Trading with few alternatives
Refers to a market in which a small number of firms or countries dominate the trade of a particular good or service. Within the Issues Paper, concentrated imports are defined as those HS10 goods where more than half of New Zealand’s imports come from a country that controls more than half of the global market for a given good. Concentrated exports are defined as those HS10 goods where over 80 percent of New Zealand exports are sold to a market that buys more than half of the global production of these goods.
Trade agreements with various number of partners
Multilateral agreements require all World Trade Organisation members to be party to the agreement, while plurilateral agreements are agreements that members agree to on a voluntary basis. Bilateral agreements are agreements between two countries.
Ongoing economic damage created by shocks
Scarring is the medium-long-term damage to individuals, firms, and the economy following a severe economic shock (e.g., Global Financial Crisis, Covid-19). The idea is that these shocks leave ‘scars’ which lower performance over time. In the labour market a “scarring effect” refers to the link between unemployment and negative future experiences in the labour market. The scarring effect can have broader implications for the economy contributing to reduced prosperity or economic inclusion.
Public interventions to achieve specific goals
Policies, strategies, initiatives, instruments, or tools are often used interchangeably by public agencies labelling their activities. The inquiry aims to build on established activities and complement them. It will focus on economic resilience, where private and public stakeholders conclude that a proactive approach to supply chain risks is appropriate.
The specific focus of the inquiry is on medium-term resilience-enhancing strategies that bring together private and public actors to proactively anticipate, prepare, and learn from past disruptions to be better able to absorb and recover from future disruptions. Firms typically focus on risk monitoring, building partnerships to reduce risks, diversifying suppliers and buyers, or implementing new technologies to substitute for vulnerable imports or exports. Public policy can support such medium-term adaptations through policies that foster risk identification, information sharing, collaboration on resilience-enhancing measures, supporting competition in concentrated supply chains, providing regulatory and financial incentives for investments in resilience, and supporting trade partnerships, including re-shoring and friend-shoring.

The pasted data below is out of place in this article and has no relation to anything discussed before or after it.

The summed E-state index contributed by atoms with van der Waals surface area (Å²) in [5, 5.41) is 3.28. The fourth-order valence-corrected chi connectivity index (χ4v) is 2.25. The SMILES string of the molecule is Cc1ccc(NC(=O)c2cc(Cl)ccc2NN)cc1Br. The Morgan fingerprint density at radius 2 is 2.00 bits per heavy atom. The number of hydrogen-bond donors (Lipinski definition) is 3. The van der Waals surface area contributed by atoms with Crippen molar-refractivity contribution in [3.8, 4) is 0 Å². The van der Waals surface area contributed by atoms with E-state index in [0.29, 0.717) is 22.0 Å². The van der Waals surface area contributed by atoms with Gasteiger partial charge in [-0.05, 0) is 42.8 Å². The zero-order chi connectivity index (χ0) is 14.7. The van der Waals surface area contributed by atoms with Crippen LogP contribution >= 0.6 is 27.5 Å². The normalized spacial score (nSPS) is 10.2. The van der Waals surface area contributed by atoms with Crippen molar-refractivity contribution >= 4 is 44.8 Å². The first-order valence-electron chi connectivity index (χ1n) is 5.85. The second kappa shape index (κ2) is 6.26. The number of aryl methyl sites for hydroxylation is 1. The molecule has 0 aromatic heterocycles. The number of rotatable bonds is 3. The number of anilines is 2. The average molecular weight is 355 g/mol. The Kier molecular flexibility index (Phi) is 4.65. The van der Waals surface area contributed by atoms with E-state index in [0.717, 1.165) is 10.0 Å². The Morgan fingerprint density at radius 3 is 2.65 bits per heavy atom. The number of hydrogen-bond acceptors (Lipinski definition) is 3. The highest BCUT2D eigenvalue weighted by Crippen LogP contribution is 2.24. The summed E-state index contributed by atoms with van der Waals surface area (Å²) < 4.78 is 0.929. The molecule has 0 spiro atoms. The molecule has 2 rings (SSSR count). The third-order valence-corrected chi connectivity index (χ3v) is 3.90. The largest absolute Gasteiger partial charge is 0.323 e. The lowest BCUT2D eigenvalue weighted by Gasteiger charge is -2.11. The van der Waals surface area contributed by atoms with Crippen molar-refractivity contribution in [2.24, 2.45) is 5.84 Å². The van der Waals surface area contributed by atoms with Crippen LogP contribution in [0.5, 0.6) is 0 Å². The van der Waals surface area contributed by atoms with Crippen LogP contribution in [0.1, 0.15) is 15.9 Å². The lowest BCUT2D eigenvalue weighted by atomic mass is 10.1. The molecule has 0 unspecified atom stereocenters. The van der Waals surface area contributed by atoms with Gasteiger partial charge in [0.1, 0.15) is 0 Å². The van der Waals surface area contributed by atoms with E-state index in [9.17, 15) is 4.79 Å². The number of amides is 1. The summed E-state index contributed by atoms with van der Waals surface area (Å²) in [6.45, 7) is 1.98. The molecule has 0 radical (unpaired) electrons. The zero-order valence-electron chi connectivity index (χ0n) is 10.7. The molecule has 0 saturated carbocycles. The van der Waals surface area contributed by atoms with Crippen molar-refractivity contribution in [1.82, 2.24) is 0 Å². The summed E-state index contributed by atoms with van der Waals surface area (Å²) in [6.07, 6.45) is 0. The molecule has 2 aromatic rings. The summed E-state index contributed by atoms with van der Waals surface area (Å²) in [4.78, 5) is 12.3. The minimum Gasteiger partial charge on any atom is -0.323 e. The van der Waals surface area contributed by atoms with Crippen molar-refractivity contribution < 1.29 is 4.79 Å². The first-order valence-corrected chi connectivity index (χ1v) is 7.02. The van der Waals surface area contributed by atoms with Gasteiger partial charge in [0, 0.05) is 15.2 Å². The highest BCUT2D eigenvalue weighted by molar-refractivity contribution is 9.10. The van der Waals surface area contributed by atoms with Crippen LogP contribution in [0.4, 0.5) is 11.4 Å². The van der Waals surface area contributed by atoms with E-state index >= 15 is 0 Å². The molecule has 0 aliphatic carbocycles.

Medium-term policies overlap with those with shorter and longer time horizons. Policy tools aimed at short-term disruptions often include building redundancy into supply chains by stockpiling or long-term agreements (focusing on capacity or ‘take-or-pay’). Policy tools that look at long-term structural changes often focus on building social and physical infrastructure, including transport, welfare, and international and trade relationships.